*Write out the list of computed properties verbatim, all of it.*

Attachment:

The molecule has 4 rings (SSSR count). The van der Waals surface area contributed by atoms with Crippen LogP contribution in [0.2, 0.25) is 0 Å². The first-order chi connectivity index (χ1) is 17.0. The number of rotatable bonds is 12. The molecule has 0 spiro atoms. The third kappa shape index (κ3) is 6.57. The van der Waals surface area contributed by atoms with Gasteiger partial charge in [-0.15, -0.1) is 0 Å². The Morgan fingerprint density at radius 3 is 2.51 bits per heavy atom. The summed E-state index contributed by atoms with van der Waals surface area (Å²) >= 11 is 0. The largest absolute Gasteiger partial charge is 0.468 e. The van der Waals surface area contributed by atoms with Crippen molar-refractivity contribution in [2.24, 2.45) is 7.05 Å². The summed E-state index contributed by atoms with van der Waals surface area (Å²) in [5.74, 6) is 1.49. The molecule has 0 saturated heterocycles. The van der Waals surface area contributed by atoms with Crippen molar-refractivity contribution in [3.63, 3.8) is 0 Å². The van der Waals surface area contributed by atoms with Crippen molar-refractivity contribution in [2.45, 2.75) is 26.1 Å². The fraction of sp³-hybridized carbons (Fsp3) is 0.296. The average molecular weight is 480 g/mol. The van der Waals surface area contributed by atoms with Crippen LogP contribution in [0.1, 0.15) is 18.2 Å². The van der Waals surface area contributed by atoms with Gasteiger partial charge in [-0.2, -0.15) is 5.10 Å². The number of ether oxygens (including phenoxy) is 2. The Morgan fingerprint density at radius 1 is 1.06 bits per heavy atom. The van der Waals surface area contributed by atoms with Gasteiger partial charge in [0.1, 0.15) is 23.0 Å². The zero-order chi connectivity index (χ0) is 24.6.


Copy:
The molecule has 4 rings (SSSR count). The van der Waals surface area contributed by atoms with Crippen LogP contribution in [0.2, 0.25) is 0 Å². The first-order chi connectivity index (χ1) is 17.0. The number of rotatable bonds is 12. The molecule has 0 spiro atoms. The third kappa shape index (κ3) is 6.57. The van der Waals surface area contributed by atoms with Gasteiger partial charge in [-0.15, -0.1) is 0 Å². The Morgan fingerprint density at radius 3 is 2.51 bits per heavy atom. The summed E-state index contributed by atoms with van der Waals surface area (Å²) >= 11 is 0. The largest absolute Gasteiger partial charge is 0.468 e. The van der Waals surface area contributed by atoms with Crippen molar-refractivity contribution in [2.24, 2.45) is 7.05 Å². The summed E-state index contributed by atoms with van der Waals surface area (Å²) in [5.74, 6) is 1.49. The molecule has 0 saturated heterocycles. The van der Waals surface area contributed by atoms with Crippen molar-refractivity contribution in [3.63, 3.8) is 0 Å². The van der Waals surface area contributed by atoms with Crippen molar-refractivity contribution in [2.45, 2.75) is 26.1 Å². The fraction of sp³-hybridized carbons (Fsp3) is 0.296. The average molecular weight is 480 g/mol. The van der Waals surface area contributed by atoms with Crippen LogP contribution in [0.1, 0.15) is 18.2 Å². The van der Waals surface area contributed by atoms with Gasteiger partial charge in [-0.2, -0.15) is 5.10 Å². The number of ether oxygens (including phenoxy) is 2. The Morgan fingerprint density at radius 1 is 1.06 bits per heavy atom. The van der Waals surface area contributed by atoms with Gasteiger partial charge in [0.1, 0.15) is 23.0 Å². The zero-order chi connectivity index (χ0) is 24.6.